A smarter Citigroup play
Joe Bel Bruno has a good piece of reporting in today’s WSJ, saying that Citigroup shares have been bought in large numbers by retail investors looking for outsize returns.
Some discount-brokerage firms report a surge of individual, or retail, investors buying shares of Citigroup during the past five months, amid the New York bank’s stock-price slide…
“We’re speculators, and that can be really risky, but it’s worth it to take a shot,” said Jin Chen, a 22-year-old Rowland Heights, Calif., resident who recently bought 10,000 shares of Citigroup at $3.10 a share. “This is my opportunity to make some money.”
“Most brokerage customers are looking at a portfolio down 50% from a year ago, and thinking that they have to get even,” said Don Montanaro, TradeKing’s chairman and chief executive.
Citigroup stock is highly volatile — as is any stock trading on option value — and it’s tempting to look at the history of Citi’s share price and decide that if you’d bought at the bottom in March, you would have more than doubled your money right now.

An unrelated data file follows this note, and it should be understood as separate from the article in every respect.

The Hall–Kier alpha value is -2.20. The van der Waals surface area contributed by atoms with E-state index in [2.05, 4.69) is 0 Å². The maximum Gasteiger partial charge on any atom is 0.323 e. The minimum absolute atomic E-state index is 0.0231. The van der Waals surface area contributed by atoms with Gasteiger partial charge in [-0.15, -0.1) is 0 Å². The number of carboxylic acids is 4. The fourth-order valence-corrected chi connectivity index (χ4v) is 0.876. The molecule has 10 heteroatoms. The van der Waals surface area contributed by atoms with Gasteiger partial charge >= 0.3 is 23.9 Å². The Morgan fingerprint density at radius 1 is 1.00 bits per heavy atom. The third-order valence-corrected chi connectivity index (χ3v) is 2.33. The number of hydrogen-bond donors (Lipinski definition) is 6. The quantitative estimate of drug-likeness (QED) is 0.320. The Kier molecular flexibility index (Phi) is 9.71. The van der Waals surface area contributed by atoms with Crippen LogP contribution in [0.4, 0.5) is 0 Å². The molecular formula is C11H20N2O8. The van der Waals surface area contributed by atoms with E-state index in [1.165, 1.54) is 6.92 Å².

But no retail investors should be going anywhere near Citigroup stock right now. Yes, you might have lost a lot of money in the market, but it’s not smart to try to get it back by taking wild gambles. And a glance at Citi’s preferred shares is all you need to see that the market is still pricing in some massive dilution of Citi common.
If you really feel the need to express the view that the government will always bail out the banks, then Bruce Kelly has a much better idea: buy PFF, the ETF of preferred shares. It’s chock-full of financials, which means that you’re not exposed to idiosyncratic Citigroup risk, it’s yielding a juicy 14% right now, and its expense ratio is very low. If the preferred does end up getting swapped into common equity, you’re better off buying common stock this way than buying it directly today. If it doesn’t, then you get a very nice yield on your money.
Then again, if you’re a 22-year-old making $30,000 bets on Citigroup, perhaps all you’re interested in is excitement. But there are surely cheaper ways of finding that.
Update: Peter Eavis is thinking along similar lines.